[dropcap]I[/dropcap]nvestors pouring millions into start-ups with nothing more than a white paper and entrepreneurs issuing dispensable digital coins to cash in on the hype are fanning a blockchain assets bubble, according to one of the ethereum network’s co-founders.
Firms have raised US$1.3bn this year in digital coin sales, surpassing venture capital funding of blockchain companies and up more than six-fold from the total raised last year, according to Autonomous Research. The so-called initial coin offerings helped ether, the digital currency linked to the ethereum blockchain, to surge from around $8 at the start of the year to just under $400 last month. It’s since dropped by about 50%.
“People say ICOs are great for ethereum because, look at the price, but it’s a ticking time bomb,” Charles Hoskinson said in an interview. “There’s an over-tokenisation of things as companies are issuing tokens when the same tasks can be achieved with existing blockchains. People are blinded by fast and easy money.”
Hoskinson is part of a growing chorus of blockchain technology watchers voicing concern about the rapid surge in cryptocurrency prices and digital coin crowd sales that have collected millions of dollars in minutes. Regulation is the biggest risk to the sector, as it’s likely that the US Securities and Exchange Commission, which has remained on the sidelines, will step in to say that digital coins are securities, he said.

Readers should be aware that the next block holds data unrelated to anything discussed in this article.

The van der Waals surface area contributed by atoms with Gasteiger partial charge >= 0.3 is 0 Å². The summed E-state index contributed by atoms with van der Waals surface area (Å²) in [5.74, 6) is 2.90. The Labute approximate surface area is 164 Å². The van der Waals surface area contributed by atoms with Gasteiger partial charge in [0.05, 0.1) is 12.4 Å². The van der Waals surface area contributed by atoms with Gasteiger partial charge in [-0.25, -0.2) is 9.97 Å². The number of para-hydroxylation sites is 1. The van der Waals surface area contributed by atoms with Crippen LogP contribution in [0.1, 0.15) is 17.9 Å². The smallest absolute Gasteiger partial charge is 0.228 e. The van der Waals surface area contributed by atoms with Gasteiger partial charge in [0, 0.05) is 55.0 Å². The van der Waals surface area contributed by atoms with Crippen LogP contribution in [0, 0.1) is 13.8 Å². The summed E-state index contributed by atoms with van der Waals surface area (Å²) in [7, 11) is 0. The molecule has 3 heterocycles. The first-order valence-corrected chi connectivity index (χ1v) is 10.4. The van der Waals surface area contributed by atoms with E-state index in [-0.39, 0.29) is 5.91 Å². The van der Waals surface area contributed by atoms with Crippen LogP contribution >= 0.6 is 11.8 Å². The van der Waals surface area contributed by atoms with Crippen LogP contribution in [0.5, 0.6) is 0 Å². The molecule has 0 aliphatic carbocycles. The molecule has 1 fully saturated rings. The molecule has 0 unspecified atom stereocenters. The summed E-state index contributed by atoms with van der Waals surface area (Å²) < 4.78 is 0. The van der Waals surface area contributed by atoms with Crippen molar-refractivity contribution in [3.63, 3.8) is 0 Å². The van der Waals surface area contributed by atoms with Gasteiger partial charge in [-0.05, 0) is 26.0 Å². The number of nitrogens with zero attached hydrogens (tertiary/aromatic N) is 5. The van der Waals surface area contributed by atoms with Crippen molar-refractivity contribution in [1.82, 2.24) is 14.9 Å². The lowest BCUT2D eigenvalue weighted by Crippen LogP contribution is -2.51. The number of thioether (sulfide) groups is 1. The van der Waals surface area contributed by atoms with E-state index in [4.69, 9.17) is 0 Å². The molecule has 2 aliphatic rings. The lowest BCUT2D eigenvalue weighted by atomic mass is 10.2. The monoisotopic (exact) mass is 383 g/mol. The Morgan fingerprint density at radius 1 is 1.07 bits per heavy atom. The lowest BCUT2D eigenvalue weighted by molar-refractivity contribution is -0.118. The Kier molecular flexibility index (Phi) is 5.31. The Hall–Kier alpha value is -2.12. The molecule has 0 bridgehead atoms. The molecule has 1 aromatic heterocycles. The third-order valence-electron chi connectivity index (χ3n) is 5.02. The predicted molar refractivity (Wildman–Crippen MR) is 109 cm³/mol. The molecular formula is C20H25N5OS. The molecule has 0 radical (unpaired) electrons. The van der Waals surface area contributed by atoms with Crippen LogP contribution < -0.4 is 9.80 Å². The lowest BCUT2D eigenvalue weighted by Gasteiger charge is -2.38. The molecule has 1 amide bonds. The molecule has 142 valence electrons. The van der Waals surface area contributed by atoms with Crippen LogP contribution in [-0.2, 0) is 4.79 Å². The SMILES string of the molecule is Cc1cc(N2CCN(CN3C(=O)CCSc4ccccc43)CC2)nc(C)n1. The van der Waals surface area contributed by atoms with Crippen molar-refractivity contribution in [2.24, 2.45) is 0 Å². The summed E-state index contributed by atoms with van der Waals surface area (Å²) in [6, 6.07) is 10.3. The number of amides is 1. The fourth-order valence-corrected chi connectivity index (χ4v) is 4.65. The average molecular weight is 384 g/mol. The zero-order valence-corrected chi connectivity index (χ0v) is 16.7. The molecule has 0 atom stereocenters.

Start-ups raising money through ICOs usually skip the safeguards required in traditional securities sales, like making sure they’re dealing with accredited investors and verifying the source of funds. That could lead to lawsuits in the future, as digital coin buyers can sue the issuer claiming they didn’t know the risks of buying those assets, Hoskinson said.
Hoskinson joined the ethereum founding team in late 2013 and left in June 2014 as he advocated for a for-profit entity while others in the team led by Vialik Buterin wanted to keep it as not-for-profit.
Ripple CEO Brad Garlinghouse had a similar view regarding regulatory risks. Teams listing companies offshore and selling their coins to investors outside the US are naive to think there are no investor protection laws elsewhere, and also think the SEC will eventually say cryptocurrencies are securities, he said in an interview last week.
Ripple is a money-transfer company based on the blockchain technology, that’s tied to the third largest cryptocurrency by market value.
“ICOs operating in the Wild West of finance isn’t sustainable,” Garlinghouse said. “If it talks like a duck and walks like a duck, the SEC will say it’s a duck.”
Besides the growing concern about an ICO bubble and regulatory concerns, ether trading outages stemming from the jump in transactions, companies cashing in on the money raised in crowd sales, yesterday’s $7m CoinDash hack and even false rumors that Buterin had died, have all contributed to the tumble in the price of ether. Concern about bitcoin potentially splitting in two is also sending jitters throughout the crypto world.
Still, like Ripple’s Garlinghouse, Hoskinson thinks once the currency ICO bubble deflates, cyptocurrencies will continue to be an avenue for companies to raise money, but it will be done in a regulated and more constrained environment.
“Regardless of regulation, ICOs are here to stay,” he said. “After it collapses they’re going to pick up the pieces and say how do we do things differently.” — Reported by Camila Russo, (c) 2017 Bloomberg LP